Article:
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Sega needs to put some Sonic games at Freeware?


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What is the Freeware?
Freeware is a Software that is available for use at no monetary cost.

What games are Freeware?

Exist many games that you can download free, but here I will only say the most famous games.

  • ·         One Must Fall 2097 (MS-DOS; 1994) – Epic Games
  • ·         Duke Nukem 3D (MS-DOS, Windows, Mac OS, etc.; 1996) – 3D Realms
  • ·         Wolfenstein 3D (Browser-based; 1992 (Original Release) 2012 (Browser-based release) – iD Software
  • ·         SkiFree (Windows; 1991) – Microsoft

What are my thoughts?

I'm thinking about it and I have some ideas where Sonic can be better in the Freeware, where most of the fans will like, and I got at this conclusion.

Sega made an emulator of their old consoles (Sega Genesis, Master System, Game Gear, Sega CD and Sega 32X). Then it offers free of charge to fans on your Home page.
After that, you go to the Section ROMs and download some game ROMs, officially offered by SEGA. To have no problem with piracy and other emulator, I think that SEGA would make a exclusive ROM file to your emulator.

Besides that, I think that is interesting to SEGA offers old SEGA PC games, such Sonic & Knuckles Collection and Sonic CD (Windows 95 version).

What YOU think about that?

Therefore, after all, I want to know what you think of my thoughts. SEGA needs to put old Sonic games in Freeware? Or, you think is bad idea? You have another idea? Tell me!




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Sega's glory day back catalogue are one of the few things that consistently make them money. We should already be happy that Sega gives everyone an extremely, extremely wide berth about what they allow vis a vis copyright infringement.

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SEGA is still making money from their classic games, whether it be from Steam or even the mobile version. They're still losing a profit if they end up making them free instead. I mean, there's always going to be people emulating the games anyways, but might as well get every bit of profit that you can.

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I'm echoing what everyone is saying here, but I don't think they'll release any of their old titles as freeware as long as they still sell in the millions of compilations they usually release.While developers like Bethesda and 3D Realms still embrace freeware (Despite 3D Realms actually having users buy Duke Nukem 3D on Steam because it's a completely new version of the game) with their very old, probably not-going-to-sell-anymore titles, SEGA can still make money from these games because people still would like to simply buy and play a good ol' classic like Sonic the Hedgehog in whatever compilation releases SEGA put out. They are effective budget releases, and can easily make SEGA a small amount of money for not so much work.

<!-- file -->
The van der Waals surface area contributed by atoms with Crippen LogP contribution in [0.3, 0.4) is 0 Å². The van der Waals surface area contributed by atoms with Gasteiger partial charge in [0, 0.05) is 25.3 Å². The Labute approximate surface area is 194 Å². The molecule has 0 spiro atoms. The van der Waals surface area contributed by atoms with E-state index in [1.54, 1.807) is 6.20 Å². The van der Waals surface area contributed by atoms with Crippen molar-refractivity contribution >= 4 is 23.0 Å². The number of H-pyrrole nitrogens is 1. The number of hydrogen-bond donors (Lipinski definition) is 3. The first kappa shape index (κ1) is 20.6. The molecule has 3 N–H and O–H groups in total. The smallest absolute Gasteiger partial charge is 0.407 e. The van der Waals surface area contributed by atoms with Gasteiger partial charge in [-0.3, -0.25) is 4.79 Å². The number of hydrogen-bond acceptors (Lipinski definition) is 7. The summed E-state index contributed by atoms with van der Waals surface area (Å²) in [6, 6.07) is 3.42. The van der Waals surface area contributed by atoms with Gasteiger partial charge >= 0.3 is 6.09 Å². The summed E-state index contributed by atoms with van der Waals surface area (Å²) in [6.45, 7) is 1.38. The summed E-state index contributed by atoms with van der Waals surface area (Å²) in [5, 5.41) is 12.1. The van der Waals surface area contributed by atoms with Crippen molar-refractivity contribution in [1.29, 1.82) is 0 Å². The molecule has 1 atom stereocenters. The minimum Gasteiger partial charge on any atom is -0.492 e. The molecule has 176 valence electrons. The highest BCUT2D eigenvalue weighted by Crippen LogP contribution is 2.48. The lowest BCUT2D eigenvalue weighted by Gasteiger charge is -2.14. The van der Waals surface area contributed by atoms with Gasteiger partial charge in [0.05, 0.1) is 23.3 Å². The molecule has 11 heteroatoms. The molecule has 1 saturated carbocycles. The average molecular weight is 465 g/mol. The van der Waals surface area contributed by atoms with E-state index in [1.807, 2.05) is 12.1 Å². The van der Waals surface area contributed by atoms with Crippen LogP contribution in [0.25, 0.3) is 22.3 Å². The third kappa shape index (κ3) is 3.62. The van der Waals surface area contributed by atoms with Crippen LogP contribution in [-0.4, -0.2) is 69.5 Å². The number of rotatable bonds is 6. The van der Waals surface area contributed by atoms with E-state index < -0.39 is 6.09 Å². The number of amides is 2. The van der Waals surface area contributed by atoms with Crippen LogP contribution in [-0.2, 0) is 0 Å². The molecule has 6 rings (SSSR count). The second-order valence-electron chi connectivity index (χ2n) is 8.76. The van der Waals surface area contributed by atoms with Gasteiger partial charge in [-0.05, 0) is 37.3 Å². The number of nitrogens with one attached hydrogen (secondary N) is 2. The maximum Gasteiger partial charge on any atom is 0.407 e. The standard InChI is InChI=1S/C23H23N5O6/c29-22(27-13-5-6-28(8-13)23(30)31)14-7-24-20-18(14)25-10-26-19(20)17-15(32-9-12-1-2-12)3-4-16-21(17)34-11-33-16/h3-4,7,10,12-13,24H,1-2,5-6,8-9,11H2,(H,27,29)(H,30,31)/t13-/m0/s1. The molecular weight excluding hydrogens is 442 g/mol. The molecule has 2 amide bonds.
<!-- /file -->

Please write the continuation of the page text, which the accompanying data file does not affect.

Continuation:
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SEGA has every right to keep charging people for the classics, especially when real effort goes into the releases such as the mobile and 3DS version of Sonic 1&2. Considering they only cost a few pounds and discounts on Sonic games are frequent throughout the year, I think SEGA are very generous when it comes to how much their games cost.

Yeah it's easy to emulator Mega-Drive games but I wouldn't recommend doing it unless you've purchased the game at least twice, because otherwise it's not fair on SEGA and they deserve money.

Freeware might be more appropriate for games from 1980's hardware, such as Spectrum, Amstrad or Commodore.

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I suspect that, with the freeware games you've quoted, the original developers after several years recognised that there was no way these games were going to make any real money any more, so they might as well be made legally free for the few who still cared.  But people will definitely still pay for the classic Sonic games - look at the Sonic 3 Remastered campaign, which desires a new way of paying money to play Sonic 3 & Knuckles.

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Maybe in the future it will be a good idea to make Sonic 1 free to play across many devices, but that probably won't be for a very long time. Mind you, Sonic 1 only just recently got a fantastic mobile remake. Doing that anytime soon would undermine the sales of that release.

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